Improved Simplocker variant hits Android users hard
Mobile crypto-ransomware Simplocker has evolved, and returning the encrypted files to their unencrypted state is no longer easy as it was.
First spotted in June 2014, Simplocker was the first Android ransomware that actually encrypted files. The initial version targeted both Russian and Ukrainian users, and a month later a version aimed at English speaking users popped up.
The initial version used a unique encryption key for all victims, which allowed Avast to create a free removal tool for the unfortunate victims to use.
But that ship has now sailed, as Simplocker developers have upped the ante and the latest variant of the malware now encrypts files with a different key on each device.
According to Nikolaos Chrysaidos, Avast Android malware and security analyst, this new variant has already infected more than 5,000 unique users. They have been tricked into installing the malware by malicious ads on shady sites, as it poses as a Flash Player app.
“Once installed, a ‘Flash Player’ app icon appears on the device and when it is opened the ‘Flash Player’ requests the user grant it administrator rights, which is when the trouble really begins,” Chrysaidos explains.
“As soon as the app is granted administrator rights, the malware uses social engineering to deceive the user into paying ransom to unlock the device and decrypt the files it encrypted. The app claims to be the FBI, warning the user that they have found suspicious files, violating copyright laws demanding the user pay a $200 fine to decrypt their files.”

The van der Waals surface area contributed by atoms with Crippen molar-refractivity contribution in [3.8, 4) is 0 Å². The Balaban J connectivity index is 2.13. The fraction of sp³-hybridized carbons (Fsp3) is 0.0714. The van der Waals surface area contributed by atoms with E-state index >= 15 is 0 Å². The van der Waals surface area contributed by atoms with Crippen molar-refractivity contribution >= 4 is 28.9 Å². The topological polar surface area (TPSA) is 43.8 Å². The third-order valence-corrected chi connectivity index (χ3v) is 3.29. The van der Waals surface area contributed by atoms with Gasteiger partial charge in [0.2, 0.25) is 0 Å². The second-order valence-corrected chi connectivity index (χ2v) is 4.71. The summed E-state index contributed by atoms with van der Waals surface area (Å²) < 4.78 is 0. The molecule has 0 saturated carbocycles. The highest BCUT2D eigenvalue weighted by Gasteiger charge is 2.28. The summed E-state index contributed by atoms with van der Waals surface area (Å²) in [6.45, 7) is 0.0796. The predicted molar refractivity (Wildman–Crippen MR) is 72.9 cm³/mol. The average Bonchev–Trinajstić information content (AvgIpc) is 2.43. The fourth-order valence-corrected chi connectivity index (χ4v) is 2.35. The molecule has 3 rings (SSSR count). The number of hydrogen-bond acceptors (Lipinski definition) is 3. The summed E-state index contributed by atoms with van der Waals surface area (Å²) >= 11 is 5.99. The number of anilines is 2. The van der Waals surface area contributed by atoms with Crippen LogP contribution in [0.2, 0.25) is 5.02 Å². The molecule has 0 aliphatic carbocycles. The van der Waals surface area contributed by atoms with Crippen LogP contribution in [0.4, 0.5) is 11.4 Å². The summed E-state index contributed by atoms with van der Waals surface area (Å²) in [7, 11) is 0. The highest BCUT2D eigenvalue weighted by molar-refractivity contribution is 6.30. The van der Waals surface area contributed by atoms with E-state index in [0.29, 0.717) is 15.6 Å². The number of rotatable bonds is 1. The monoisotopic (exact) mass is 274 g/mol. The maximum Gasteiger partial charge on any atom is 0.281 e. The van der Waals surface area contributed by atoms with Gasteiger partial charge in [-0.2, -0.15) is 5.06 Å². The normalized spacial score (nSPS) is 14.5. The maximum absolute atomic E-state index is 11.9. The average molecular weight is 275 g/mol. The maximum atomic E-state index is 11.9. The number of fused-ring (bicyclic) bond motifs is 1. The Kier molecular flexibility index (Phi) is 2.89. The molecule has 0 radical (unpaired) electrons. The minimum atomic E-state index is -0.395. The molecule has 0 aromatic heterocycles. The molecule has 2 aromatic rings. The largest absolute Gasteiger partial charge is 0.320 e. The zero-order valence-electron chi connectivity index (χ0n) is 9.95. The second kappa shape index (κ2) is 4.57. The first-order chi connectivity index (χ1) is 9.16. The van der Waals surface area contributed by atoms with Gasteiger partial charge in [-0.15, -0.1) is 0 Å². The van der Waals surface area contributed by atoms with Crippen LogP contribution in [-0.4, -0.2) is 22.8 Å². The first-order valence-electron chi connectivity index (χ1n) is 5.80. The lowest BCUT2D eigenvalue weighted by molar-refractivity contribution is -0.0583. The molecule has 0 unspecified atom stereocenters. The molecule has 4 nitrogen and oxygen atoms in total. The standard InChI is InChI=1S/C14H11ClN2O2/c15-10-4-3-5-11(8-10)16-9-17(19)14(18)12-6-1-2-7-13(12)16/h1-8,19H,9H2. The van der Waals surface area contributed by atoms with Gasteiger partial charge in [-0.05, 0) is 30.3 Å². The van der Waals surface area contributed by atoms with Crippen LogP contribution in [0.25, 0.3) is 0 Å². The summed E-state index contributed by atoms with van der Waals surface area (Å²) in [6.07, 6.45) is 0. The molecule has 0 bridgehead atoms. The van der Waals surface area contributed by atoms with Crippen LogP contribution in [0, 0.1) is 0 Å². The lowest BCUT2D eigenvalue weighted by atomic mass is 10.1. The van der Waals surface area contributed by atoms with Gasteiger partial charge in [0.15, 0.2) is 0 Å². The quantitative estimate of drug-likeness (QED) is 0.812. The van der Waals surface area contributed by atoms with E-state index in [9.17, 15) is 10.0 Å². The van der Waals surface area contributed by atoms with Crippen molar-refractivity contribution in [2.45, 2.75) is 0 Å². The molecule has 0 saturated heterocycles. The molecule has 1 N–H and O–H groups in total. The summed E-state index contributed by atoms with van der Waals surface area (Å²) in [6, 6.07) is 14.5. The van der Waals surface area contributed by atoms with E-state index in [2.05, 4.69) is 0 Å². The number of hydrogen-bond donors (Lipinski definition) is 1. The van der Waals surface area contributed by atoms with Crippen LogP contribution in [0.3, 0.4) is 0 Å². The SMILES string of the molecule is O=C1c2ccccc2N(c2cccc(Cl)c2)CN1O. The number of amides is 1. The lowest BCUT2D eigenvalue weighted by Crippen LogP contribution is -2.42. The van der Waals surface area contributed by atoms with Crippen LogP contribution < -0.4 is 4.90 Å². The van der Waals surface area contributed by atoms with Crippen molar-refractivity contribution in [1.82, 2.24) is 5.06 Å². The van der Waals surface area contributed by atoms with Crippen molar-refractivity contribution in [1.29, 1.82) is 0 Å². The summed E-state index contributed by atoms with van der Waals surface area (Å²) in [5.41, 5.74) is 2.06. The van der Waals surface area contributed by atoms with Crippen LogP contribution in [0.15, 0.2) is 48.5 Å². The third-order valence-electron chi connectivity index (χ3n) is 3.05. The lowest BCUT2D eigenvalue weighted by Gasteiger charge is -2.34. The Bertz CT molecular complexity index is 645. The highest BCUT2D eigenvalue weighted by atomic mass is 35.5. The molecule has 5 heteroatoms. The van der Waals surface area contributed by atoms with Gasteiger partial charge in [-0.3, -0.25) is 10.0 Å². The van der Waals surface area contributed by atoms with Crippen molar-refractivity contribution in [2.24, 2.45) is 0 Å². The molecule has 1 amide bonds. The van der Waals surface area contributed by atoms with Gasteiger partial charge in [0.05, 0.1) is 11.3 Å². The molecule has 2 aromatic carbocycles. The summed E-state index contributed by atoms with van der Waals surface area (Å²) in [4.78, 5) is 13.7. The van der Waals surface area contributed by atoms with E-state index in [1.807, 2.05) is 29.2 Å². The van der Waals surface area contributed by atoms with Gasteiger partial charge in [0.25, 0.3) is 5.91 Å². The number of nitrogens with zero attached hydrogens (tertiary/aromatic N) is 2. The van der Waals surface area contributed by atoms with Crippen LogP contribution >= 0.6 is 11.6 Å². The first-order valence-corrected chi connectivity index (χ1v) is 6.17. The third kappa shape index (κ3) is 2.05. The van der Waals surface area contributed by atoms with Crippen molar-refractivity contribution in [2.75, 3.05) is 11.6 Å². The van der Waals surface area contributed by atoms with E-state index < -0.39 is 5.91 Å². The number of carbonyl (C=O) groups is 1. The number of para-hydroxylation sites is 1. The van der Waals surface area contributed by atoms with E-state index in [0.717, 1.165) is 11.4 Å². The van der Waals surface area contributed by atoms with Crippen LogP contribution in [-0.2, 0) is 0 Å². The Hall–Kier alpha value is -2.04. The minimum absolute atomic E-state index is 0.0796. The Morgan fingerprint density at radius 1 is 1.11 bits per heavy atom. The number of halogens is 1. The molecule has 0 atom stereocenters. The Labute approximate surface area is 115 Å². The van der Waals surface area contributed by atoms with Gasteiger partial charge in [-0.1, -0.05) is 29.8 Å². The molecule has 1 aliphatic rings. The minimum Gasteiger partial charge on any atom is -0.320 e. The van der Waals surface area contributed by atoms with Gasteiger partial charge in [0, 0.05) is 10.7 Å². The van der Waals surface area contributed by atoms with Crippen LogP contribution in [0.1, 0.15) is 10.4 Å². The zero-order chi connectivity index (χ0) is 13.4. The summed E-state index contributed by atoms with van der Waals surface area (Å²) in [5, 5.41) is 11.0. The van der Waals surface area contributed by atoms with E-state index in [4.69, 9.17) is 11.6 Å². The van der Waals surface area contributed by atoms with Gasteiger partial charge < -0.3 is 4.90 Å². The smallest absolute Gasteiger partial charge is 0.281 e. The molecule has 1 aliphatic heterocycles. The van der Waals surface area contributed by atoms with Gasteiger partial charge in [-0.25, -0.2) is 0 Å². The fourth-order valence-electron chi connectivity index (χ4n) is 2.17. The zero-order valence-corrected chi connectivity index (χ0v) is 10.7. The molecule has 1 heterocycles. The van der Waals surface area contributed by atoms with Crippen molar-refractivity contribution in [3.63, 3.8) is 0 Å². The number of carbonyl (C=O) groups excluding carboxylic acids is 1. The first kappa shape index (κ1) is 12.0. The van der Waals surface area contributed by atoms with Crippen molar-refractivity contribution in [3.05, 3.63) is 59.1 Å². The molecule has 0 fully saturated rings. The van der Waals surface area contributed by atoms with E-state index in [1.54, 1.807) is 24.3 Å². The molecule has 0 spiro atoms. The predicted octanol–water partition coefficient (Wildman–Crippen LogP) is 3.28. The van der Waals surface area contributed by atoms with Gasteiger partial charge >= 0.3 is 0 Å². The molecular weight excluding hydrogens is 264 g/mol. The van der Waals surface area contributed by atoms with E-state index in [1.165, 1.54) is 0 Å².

Apart from encrypting files ans asking for ransom, the malware also sends the following data to its C&C server: BUILD_ID, AFFILIATE_ID, IMEI, OS, OperatorName, PhoneNumber, and Country.
Even though there is currently no software solution to revert the encryption and remove the malware, Chrysaidos advises users not to pay the ransom.
“If you have been infected by this new strain of Simplocker, back up the encrypted files by connecting your smartphone to your computer. This will not harm your computer, but you may have to wait until a solution to decrypt these files has been found. Then boot your phone into safe mode, go into the administrator settings and remove the malicious app and uninstall the app from the application manager,” he says.
In addition to this, you might want to change your device’s settings to prevent the downloading of apps from unknown sources. Google Play is not a malware-free zone, but it’s eons better on keeping malware out than third-party Android app marketplaces. This move will also block attacks like this one.